News and Events from May 2015

News Archive May 2015

Hastie Stable member Michael Upton acted for the successful respondent in Maguire v. 5 PM Ltd

Share valuation, expert determination and rescission for expert’s material breach.

Hastie Stable member Michael Upton acted for the successful respondent in Maguire v. 5 PM Ltd.  Proceedings for relief for unfair prejudice had been settled by an agreement that majority shareholders would buy out the aggrieved minority at a valuation.  The two sides entered into a tripartite contract with a major accountancy firm for the latter to make a binding valuation.  The firm was obliged to issue a draft report for comment, and thereafter a final report.  In the event it issued a report which it stated was final, having failed to first issue a draft.  The minority shareholder held the firm to be in material breach and rescinded the tripartite contract.  The firm responded that the ‘final’ report should be treated as a draft, invited comment on it, and went on to purport to re-issue it as final.

The minority shareholder said that the second report was not binding because by then he had rescinded the firm’s contract.  In the Glasgow Commercial Court, Sheriff Deutsch agreed (2014 G.W.D. 28-557).

The majority shareholders appealed.  They argued that in valuations or expert determinations, where as here the valuer or expert materially departed from his instructions, then if his error had not involved unfairness to one party, as a general rule parties were obliged to allow him a second opportunity to conduct the procedure correctly, and issue a valid decision.  This could be seen as an example of a general right to remedy a breach of contract which an aggrieved party had to allow a contract-breaker, before he could treat a breach as material and rescind.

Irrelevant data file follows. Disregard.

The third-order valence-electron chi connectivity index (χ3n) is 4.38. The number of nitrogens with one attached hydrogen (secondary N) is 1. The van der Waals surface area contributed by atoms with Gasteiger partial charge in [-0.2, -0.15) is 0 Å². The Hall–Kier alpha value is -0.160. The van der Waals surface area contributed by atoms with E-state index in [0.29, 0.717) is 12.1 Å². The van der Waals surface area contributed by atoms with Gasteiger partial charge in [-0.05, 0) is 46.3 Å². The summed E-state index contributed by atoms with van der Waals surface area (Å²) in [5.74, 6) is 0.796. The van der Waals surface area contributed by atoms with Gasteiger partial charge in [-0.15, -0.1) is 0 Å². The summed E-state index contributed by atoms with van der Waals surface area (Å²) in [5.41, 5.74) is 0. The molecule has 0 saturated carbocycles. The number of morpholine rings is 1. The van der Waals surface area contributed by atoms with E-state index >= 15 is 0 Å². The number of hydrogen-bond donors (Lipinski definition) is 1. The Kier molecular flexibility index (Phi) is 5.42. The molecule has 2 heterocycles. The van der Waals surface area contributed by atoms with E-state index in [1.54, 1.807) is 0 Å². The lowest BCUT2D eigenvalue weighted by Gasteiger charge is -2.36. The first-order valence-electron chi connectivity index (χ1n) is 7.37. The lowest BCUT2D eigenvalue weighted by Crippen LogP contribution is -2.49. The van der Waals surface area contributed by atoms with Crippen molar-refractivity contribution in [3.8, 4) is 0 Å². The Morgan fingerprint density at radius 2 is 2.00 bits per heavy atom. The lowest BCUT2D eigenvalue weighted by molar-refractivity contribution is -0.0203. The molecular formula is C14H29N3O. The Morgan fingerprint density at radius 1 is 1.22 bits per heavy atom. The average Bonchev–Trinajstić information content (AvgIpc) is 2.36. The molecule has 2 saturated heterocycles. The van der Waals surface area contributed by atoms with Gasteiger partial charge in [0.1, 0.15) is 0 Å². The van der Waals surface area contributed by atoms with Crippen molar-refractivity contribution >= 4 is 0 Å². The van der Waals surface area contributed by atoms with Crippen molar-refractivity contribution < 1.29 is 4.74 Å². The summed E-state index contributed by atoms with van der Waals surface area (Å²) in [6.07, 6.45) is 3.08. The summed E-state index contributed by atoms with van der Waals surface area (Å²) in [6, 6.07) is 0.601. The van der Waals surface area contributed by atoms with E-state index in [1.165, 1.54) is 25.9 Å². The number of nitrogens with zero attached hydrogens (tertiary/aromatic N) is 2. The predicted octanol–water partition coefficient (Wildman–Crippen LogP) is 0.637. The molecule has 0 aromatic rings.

On 20 May 2015 the Sheriff Principal, Craig Scott, Q.C., refused the appeal, on the ground that the Sheriff’s conclusion that the valuers had materially departed from the contract had involved no error of law, and there was neither reason nor authority to hold that, that being so, the ordinary rules of breach of contract did not apply, namely that the innocent party could rescind, and so put an end to the valuers’ authority to issue a binding valuation.

Valuations and expert determinations take place in various legal contexts: company articles, court orders, building contracts, other bilateral contracts, and  -  as here  - tripartite contracts between the two parties to the issue and their jointly-appointed expert.  The law is fairly clear about when in all of these contexts an expert’s failure to follow instructions makes his decision invalid (Veba Oil Supply & Trading G.m.b.H. v. Petrotrade Inc., [2001] E.W.C.A. Civ. 1832),.  However, Maguire is only the second case (after Ackerman v. Ackerman [2011] E.W.H.C. 3428; [2012] E.W.C.A. Civ. 768) to consider the application of Veba to a tripartite expert-determination contract, and the question of whether an aggrieved party can rescind the expert’s appointment.  The judgment in Ackerman turned on the fact that it concerned a purely interim decision.  The importance of Maguire is that it is the first case about the application of the right of rescission in the face of an expert’s final deliverance, which is vitiated by a material departure from his instructions.